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UW’s Shoemaker Named ESA Early Career Fellow

March 25, 2021
woman standing outside in desert area
Lauren Shoemaker, a UW assistant professor in the Department of Botany, has been selected as a 2021-25 Early Career Fellow of the Ecological Society of America. Here, she poses in the NamibRand Nature Reserve in Namibia, where she was studying the formation of fairy circles. (Nichole Barger Photo)

Lauren Shoemaker, a University of Wyoming assistant professor in the Department of Botany, has been selected as a 2021-25 Early Career Fellow of the Ecological Society of America (ESA).

The ESA is a nonprofit, nonpartisan organization of professional ecologists, and this special recognition is awarded to ESA members who have made outstanding contributions to advancing or applying ecological knowledge in academics, government, nonprofit organizations and the private sector.

Early Career Fellows are members who are within eight years of having completed their doctoral training (or other terminal degree) who have advanced ecological knowledge and applications, and show promise of continuing to make outstanding contributions to a wide range of fields served by ESA. They are elected for five years. ESA established its fellows program in 2012.

“This award is an incredible honor,” Shoemaker says. “The Ecological Society of America is the largest professional society in my discipline, and I feel really fortunate to have wonderful colleagues, mentors, collaborators and a lab that have helped me achieve this recognition.”

Shoemaker and the other nine Early Career Fellows will be formally recognized for this designation during an awards ceremony at ESA’s virtual annual meeting Aug. 2-6. She was nominated for this award by a group of collaborators and colleagues from across the United States and internationally.

Her research at UW combines mathematics, ecological experiments and complex systems science with the aim of understanding patterns of biodiversity.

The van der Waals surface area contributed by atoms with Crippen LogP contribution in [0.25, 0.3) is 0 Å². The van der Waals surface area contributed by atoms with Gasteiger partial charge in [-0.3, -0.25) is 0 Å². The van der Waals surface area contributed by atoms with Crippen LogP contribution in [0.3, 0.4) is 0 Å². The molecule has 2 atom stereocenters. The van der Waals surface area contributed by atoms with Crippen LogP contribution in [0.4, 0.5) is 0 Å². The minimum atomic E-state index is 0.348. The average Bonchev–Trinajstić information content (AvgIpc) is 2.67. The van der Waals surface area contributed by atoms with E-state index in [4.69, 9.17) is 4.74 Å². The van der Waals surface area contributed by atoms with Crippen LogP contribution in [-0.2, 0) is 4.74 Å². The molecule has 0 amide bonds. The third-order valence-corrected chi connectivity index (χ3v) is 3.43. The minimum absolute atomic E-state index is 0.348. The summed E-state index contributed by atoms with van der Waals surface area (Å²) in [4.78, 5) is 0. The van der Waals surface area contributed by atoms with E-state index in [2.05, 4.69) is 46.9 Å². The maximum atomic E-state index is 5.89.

“My research at UW currently focuses on understanding patterns of biodiversity and the mechanisms that maintain species′ richness,” Shoemaker explains. “In particular, my research focuses on understanding the relative importance of competition between species for limited resources, such as water and nutrients, versus the role of environmental variability in structuring ecosystems.

“I study how the relative importance of these different factors contribute to the species’ richness that we observe; the ways in which species' abundances fluctuate through time; and the stability of ecosystems,” she continues. “In my lab, we test the importance of these processes, using laboratory experiments with protists (microscopic and unicellular organisms) and in rangeland ecosystems. This next summer, we are expanding and will be starting to work in the alpine as well.”

Shoemaker adds that she is passionate about STEM (science, technology, engineering and mathematics) outreach and exposing students to research, and combining math and biology. For many years, she has served as a pen pal to K-12 students through the national “Letters to a Pre-Scientist” program. At UW, she currently teaches an undergraduate course that combines biology, programming and mathematics, where students follow the scientific process from data collection to visualization and analysis.

Additionally, she teaches a graduate course focused on data science. These experiences tie to her own research passion of working across disciplinary boundaries and combining modeling with tests of ecological theory. 

“This award highlights, to me, the importance of working across disciplinary boundaries, and in combining mathematics and modeling with data collection and analysis for progressing our understanding of the mechanisms that structure ecosystems and biological diversity,” she says.

For more information about Shoemaker’s research and her lab, go to

The ESA, founded in 1915, is the world’s largest community of professional ecologists and a trusted source of ecological knowledge committed to advancing the understanding of life on Earth. The 9,000- member society publishes five journals and a membership bulletin, and broadly shares ecological information through policy, media outreach and education initiatives. The ESA’s annual meeting attracts 4,000 attendees and features the most recent advances in ecological science.

For more information, go to

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